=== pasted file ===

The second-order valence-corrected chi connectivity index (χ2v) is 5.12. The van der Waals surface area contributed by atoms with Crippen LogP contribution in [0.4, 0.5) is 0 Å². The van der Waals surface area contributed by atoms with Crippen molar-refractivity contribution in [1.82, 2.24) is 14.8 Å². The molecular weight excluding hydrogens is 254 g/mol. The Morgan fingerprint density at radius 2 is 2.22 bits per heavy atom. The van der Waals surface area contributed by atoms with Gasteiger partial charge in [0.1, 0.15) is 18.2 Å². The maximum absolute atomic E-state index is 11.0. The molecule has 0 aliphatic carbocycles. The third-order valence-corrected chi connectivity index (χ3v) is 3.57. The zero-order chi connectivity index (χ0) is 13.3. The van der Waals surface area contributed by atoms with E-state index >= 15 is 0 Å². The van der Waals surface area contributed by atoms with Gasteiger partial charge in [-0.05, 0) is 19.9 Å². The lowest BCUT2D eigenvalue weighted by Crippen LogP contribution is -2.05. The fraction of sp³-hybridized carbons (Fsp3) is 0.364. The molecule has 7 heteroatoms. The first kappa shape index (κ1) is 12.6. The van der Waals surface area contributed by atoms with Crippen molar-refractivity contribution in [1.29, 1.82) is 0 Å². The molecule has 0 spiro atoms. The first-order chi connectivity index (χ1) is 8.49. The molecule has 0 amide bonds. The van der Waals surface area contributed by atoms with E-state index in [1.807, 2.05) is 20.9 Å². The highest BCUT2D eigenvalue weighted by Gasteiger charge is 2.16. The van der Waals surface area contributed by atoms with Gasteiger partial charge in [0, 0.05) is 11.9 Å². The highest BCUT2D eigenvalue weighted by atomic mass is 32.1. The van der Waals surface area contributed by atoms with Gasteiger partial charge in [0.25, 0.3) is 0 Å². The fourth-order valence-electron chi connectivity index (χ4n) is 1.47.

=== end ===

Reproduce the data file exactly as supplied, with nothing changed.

The second-order valence-corrected chi connectivity index (χ2v) is 5.12. The van der Waals surface area contributed by atoms with Crippen LogP contribution in [0.4, 0.5) is 0 Å². The van der Waals surface area contributed by atoms with Crippen molar-refractivity contribution in [1.82, 2.24) is 14.8 Å². The molecular weight excluding hydrogens is 254 g/mol. The Morgan fingerprint density at radius 2 is 2.22 bits per heavy atom. The van der Waals surface area contributed by atoms with Gasteiger partial charge in [0.1, 0.15) is 18.2 Å². The maximum absolute atomic E-state index is 11.0. The molecule has 0 aliphatic carbocycles. The third-order valence-corrected chi connectivity index (χ3v) is 3.57. The zero-order chi connectivity index (χ0) is 13.3. The van der Waals surface area contributed by atoms with E-state index >= 15 is 0 Å². The van der Waals surface area contributed by atoms with Gasteiger partial charge in [-0.05, 0) is 19.9 Å². The lowest BCUT2D eigenvalue weighted by Crippen LogP contribution is -2.05. The fraction of sp³-hybridized carbons (Fsp3) is 0.364. The molecule has 7 heteroatoms. The first kappa shape index (κ1) is 12.6. The van der Waals surface area contributed by atoms with Crippen molar-refractivity contribution in [1.29, 1.82) is 0 Å². The molecule has 0 spiro atoms. The first-order chi connectivity index (χ1) is 8.49. The molecule has 0 amide bonds. The van der Waals surface area contributed by atoms with E-state index in [1.807, 2.05) is 20.9 Å². The highest BCUT2D eigenvalue weighted by Gasteiger charge is 2.16. The van der Waals surface area contributed by atoms with Gasteiger partial charge in [0, 0.05) is 11.9 Å². The highest BCUT2D eigenvalue weighted by atomic mass is 32.1. The van der Waals surface area contributed by atoms with Gasteiger partial charge in [0.25, 0.3) is 0 Å². The fourth-order valence-electron chi connectivity index (χ4n) is 1.47.